Americans want help from Warren Buffett.
More than 40 percent of people said they’d be most likely to take investing advice from the Oracle of Omaha, according to the Acorns 2018 Money Matters Report.
Buffett, the investing wiz who knocked on doors selling chewing gum as a child, is now worth $83.6 billion.
The report also found that 32 percent thought Oprah Winfrey is the best choice to discuss their finances. Just 17 percent think President Donald Trump should be their go-to guy.
Just 5 percent of people want financial wisdom from Jay-Z or Facebook Chief Operating Officer Sheryl Sandberg, despite their success.
So what is Buffett’s advice? “[I]n 10 or 20 or 30 years, I think stocks will be a lot higher than they are now,” Buffett has said. “If you buy them over time, you basically can’t lose.”
Still, many Americans are delaying investing until their financial situation improves, the Acorns report found
“There’s a sense that this is too big a mountain to climb,” Acorns CEO Noah Kerner said.
Half of respondents didn’t invest any money in 2018, while 80 percent of those who did put less than $5,000 in the market.
Acorns commissioned SurveyMonkey to conduct the research.The survey was not directed at Acorns customers. SurveyMonkey interviewed 3,403 people in November.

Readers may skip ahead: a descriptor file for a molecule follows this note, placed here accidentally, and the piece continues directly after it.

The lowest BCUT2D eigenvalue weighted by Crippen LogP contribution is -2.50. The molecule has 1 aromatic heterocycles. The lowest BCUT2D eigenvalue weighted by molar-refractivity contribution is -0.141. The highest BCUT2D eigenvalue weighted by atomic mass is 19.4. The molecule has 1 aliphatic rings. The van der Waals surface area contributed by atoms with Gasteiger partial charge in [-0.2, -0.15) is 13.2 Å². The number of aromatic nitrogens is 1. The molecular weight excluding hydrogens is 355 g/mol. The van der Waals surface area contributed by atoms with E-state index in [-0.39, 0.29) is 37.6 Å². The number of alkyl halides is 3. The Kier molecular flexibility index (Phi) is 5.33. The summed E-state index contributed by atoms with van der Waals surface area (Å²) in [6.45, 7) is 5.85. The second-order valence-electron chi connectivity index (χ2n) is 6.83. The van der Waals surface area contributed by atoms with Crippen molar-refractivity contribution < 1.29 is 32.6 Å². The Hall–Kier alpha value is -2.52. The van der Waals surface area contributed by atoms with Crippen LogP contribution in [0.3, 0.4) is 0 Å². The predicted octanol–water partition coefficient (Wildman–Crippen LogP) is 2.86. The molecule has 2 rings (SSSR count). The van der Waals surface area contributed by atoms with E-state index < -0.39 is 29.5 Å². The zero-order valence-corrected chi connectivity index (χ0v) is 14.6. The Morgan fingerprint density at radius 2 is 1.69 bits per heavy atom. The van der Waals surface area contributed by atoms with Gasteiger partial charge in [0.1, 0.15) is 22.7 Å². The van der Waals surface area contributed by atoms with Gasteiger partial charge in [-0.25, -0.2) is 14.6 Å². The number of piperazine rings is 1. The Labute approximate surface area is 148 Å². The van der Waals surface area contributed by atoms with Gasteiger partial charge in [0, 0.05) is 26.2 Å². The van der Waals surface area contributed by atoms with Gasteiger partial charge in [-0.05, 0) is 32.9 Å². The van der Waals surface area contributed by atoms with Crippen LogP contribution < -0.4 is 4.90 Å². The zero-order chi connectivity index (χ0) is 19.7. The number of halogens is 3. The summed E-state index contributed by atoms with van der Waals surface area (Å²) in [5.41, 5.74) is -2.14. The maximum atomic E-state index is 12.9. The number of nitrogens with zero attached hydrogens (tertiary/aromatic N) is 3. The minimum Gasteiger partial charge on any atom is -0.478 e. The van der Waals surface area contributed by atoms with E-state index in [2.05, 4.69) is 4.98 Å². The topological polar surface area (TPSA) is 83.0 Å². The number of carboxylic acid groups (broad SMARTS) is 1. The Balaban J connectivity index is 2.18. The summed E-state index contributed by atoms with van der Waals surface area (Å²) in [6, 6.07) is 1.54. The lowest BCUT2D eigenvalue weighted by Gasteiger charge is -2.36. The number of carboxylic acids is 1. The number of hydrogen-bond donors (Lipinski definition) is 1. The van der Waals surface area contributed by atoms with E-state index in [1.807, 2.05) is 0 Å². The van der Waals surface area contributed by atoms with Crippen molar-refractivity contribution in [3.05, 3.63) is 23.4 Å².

Another study, by TD Amertrade, found that the average millennial doesn’t expect to start saving for retirement until their late 30s.
People in the Acorns report said they’re staying on the stock market sidelines until they get a raise, find a new job or pay off their debt.
Yet the decision to postpone investing is likely to become a regret, experts say.
“If you start late, you will never catch up to the person who started early with the same amount,” said Michael Taylor, the author of “The Financial Rules for New College Graduates.”
Taylor provided some math to demonstrate the importance of starting early.
If you save $5 a day in an account with a 10 percent annual return, you’ll have around $30,000 in 10 years, $330,000 in 30 years and $2.3 million in 50 years, Taylor said. (The S&P 500’s annual rate of return over the last 90 or so years has been around 10 percent. After adjusting for inflation, it’s closer to 8 percent, however.)